Is Mastering Harder Than Mixing?

As a newbie music producer, having a good idea of the overall processes involved in the creation of a song is very important because it can help you understand the nature of this work.

Mixing and mastering are two essential components in audio production and they are often spoken about in most discussions.

Many beginners that I’ve encountered usually wonder if mastering is harder than mixing.

With that said, is Mastering harder than mixing?

Mastering isn’t harder than mixing because a lot more work goes into mixing as compared to mastering. With mixing, you’re essentially choosing takes, cutting them to fit, arranging them, cleaning them up, processing them, balancing and blending them all together to create a complete body of work. With mastering, your goal is to simply improve the final mix and have it ready for release by making it sound better, louder and more translatable on various audio systems.

In as much as mastering and mixing employ the same tools for processing. The processes greatly differ.

Let’s get into why mixing is a more complex process  than mastering.

Mixing determines the fate of the song

Most people think mastering is the more crucial than mixing but the reality is that mixing is more crucial.

Why?

Mixing is the initial step in your audio production process and everything you basically do to your mix and are comfortable with, will be the song. This means that mixing will determine the fate of the song to a very high degree because you’ll present your mix to a mastering engineer after having carried out various mixing processes.

The mastering engineer will have to work with the state of audio files that you present. This means that the quality of the mix you deliver to them will determine just how well it can be improved.

Furthermore, after mixing is done and the final stems of the mix are presented. They’ll usually be no way of going back to the original states of the audio before processing.

This tells us that mastering is heavily dependent on just how well mixed a song is. Mastering isn’t an easy job, but a good mix will make it easier.

Therefore the determinant of the final track will be the quality of your mix.

Mixing is actually making the track

Another reason why I’ve gone on to say mixing is more complicated than mastering is for the simple fact that mixing is essentially YOU making the song.

When audio files are presented for mixing, the engineer becomes the judge and jury. They’ll make their choices of what actually makes it into the final mix and what does not.

For example, an audio engineer may be given a track that has multiple vocal takes and different variations of hooks or choruses.

In such a situation the engineers job is compile up these vocal takes, pick the ones that will make the final cut and sort through the variations of hooks recorded.

The engineer will have to pick which variation will become the main theme or chorus. After making these choices the engineer may choose to use other vocal takes in various sections like the bridge etc.

From this hypothetical situation above, we can fairly get a good idea of the complexity that goes into the process of creating a good enough finished product that can be finally and processed as a master.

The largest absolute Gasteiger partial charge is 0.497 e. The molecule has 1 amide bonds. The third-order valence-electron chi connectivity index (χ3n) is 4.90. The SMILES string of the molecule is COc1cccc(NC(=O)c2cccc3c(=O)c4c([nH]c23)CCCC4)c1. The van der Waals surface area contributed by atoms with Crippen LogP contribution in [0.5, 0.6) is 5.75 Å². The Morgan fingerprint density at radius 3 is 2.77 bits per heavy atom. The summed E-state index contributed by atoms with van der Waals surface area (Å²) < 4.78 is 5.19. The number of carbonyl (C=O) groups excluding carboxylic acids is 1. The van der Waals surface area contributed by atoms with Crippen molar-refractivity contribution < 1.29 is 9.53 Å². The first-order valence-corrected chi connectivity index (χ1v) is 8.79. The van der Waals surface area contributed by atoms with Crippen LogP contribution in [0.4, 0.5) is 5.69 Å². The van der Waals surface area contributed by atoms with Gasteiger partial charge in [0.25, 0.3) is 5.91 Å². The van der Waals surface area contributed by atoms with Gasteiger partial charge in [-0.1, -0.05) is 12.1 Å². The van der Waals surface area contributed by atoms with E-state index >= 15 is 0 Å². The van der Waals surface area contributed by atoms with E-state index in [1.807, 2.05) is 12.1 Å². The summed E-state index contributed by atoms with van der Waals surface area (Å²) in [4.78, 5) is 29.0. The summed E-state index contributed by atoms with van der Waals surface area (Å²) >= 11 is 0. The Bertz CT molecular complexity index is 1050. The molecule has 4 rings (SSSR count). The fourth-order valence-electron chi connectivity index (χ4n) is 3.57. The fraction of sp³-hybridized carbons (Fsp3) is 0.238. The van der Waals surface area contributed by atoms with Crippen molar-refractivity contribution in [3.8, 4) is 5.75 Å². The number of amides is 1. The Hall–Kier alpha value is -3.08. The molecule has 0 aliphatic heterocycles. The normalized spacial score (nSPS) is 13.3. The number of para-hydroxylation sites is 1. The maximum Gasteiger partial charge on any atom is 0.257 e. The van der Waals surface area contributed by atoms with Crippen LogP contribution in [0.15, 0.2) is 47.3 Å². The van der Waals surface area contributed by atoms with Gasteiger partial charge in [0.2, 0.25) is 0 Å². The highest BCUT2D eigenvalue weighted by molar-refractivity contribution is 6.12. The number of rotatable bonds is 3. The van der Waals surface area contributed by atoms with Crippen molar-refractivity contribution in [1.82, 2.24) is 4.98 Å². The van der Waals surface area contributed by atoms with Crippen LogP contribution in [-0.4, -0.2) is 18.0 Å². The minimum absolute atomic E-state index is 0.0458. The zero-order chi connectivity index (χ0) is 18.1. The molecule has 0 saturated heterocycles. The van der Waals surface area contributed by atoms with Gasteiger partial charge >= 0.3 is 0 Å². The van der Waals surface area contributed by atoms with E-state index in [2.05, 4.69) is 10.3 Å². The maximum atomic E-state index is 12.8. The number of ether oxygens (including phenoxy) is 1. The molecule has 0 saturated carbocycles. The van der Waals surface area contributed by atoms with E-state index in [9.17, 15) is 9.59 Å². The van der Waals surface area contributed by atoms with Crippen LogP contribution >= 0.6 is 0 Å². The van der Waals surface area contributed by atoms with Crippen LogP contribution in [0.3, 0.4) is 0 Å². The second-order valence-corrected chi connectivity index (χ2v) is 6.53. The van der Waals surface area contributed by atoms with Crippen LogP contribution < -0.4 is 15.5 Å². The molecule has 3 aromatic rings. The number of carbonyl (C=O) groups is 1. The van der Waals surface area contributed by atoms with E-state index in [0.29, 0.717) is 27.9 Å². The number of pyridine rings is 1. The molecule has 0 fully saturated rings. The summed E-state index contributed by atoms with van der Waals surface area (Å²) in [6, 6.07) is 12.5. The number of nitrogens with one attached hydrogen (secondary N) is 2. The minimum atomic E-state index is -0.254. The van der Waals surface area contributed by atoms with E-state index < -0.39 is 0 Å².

Mixing is creating a connection among all elements

Mixing is not simply combining various tracks to create a full blown composition. It is also the process of creating a connection among all elements and this goes a lot further than just overall process of combination.

This is why most publications on audio mixing usually emphasize that the most important aspect of mixing is the actual blending of various takes and instruments fo create a final composition.

With mastering you’ll only be dealing with the final mix that has undergone various thought processes and scrutiny to make it an almost final version. This is why I’d conclude and tell you that mastering may be complex but a lot more goes into the mixing process.

Certain mixing decisions make certain mastering steps unnecessary

This is another key point that is crucial to this discussion because at the end of the day balance is always the goal both in mastering and mixing.

Furthermore, the tools used to carry out the both mixing and mastering are usually the same and may only differ to a very minimal degree.

Which means a good mix can certainly make the job mastering much easier and processes that are well carried out in mixing will inadvertently make the mastering process easier by having to do less because the audio mixer already did a great job.

The goal of mastering and mixing

The whole goal behind mastering is to make the final sound like other commercial and professional songs on the market.

When mastered songs are played on platforms like radio, they should not sound out of place.

They should sound good and seamlessly blend well with other songs that are played on radio.

That means that they should have the same level of loudness as other professional songs, plus, have a similar frequency response, and sound great over any speaker.

For mixing, the general idea is to create and have a good level relationship among all elements to the mix plus a good track organisation and a good arrangement.

All these things are done with the goal of getting to a final mix that is good enough to be improved and emphasized to have a finished song.

Mixing is a complicated process and will require more from the engineer, time being one of the most key things.